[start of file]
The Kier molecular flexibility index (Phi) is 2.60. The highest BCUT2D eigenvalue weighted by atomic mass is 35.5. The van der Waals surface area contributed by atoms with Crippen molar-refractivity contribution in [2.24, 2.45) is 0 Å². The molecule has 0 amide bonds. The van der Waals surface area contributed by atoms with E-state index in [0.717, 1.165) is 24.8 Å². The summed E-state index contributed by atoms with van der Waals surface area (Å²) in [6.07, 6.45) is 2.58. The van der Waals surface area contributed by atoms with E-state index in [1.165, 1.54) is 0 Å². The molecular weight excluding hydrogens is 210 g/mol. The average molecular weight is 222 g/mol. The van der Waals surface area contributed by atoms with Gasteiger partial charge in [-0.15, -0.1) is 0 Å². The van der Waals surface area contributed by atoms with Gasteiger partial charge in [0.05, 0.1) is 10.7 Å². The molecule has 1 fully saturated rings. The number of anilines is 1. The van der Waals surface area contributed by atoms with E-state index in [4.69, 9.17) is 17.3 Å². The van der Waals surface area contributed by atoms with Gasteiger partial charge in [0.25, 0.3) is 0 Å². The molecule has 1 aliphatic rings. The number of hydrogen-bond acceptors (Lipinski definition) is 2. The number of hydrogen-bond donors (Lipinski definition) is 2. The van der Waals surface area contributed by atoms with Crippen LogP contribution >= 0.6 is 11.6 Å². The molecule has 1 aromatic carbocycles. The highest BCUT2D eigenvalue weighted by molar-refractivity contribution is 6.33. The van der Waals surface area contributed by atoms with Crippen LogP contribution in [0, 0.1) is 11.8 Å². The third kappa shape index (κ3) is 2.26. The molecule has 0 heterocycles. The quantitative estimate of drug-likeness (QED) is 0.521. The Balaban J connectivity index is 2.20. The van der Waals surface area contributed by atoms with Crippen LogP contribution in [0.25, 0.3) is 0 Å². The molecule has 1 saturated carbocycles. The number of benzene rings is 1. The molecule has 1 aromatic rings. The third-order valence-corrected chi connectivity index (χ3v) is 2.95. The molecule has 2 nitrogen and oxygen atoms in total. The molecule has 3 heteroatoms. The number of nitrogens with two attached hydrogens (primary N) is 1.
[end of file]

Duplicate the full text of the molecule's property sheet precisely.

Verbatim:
The Kier molecular flexibility index (Phi) is 2.60. The highest BCUT2D eigenvalue weighted by atomic mass is 35.5. The van der Waals surface area contributed by atoms with Crippen molar-refractivity contribution in [2.24, 2.45) is 0 Å². The molecule has 0 amide bonds. The van der Waals surface area contributed by atoms with E-state index in [0.717, 1.165) is 24.8 Å². The summed E-state index contributed by atoms with van der Waals surface area (Å²) in [6.07, 6.45) is 2.58. The van der Waals surface area contributed by atoms with E-state index in [1.165, 1.54) is 0 Å². The molecular weight excluding hydrogens is 210 g/mol. The average molecular weight is 222 g/mol. The van der Waals surface area contributed by atoms with Gasteiger partial charge in [-0.15, -0.1) is 0 Å². The van der Waals surface area contributed by atoms with Gasteiger partial charge in [0.05, 0.1) is 10.7 Å². The molecule has 1 fully saturated rings. The number of anilines is 1. The van der Waals surface area contributed by atoms with E-state index in [4.69, 9.17) is 17.3 Å². The van der Waals surface area contributed by atoms with Gasteiger partial charge in [0.25, 0.3) is 0 Å². The molecule has 1 aliphatic rings. The number of hydrogen-bond acceptors (Lipinski definition) is 2. The number of hydrogen-bond donors (Lipinski definition) is 2. The van der Waals surface area contributed by atoms with Crippen LogP contribution >= 0.6 is 11.6 Å². The molecule has 1 aromatic carbocycles. The highest BCUT2D eigenvalue weighted by molar-refractivity contribution is 6.33. The van der Waals surface area contributed by atoms with Crippen LogP contribution in [0, 0.1) is 11.8 Å². The third kappa shape index (κ3) is 2.26. The molecule has 0 heterocycles. The quantitative estimate of drug-likeness (QED) is 0.521. The Balaban J connectivity index is 2.20. The van der Waals surface area contributed by atoms with Crippen LogP contribution in [0.25, 0.3) is 0 Å². The molecule has 1 saturated carbocycles. The number of benzene rings is 1. The molecule has 1 aromatic rings. The third-order valence-corrected chi connectivity index (χ3v) is 2.95. The molecule has 2 nitrogen and oxygen atoms in total. The molecule has 3 heteroatoms. The number of nitrogens with two attached hydrogens (primary N) is 1.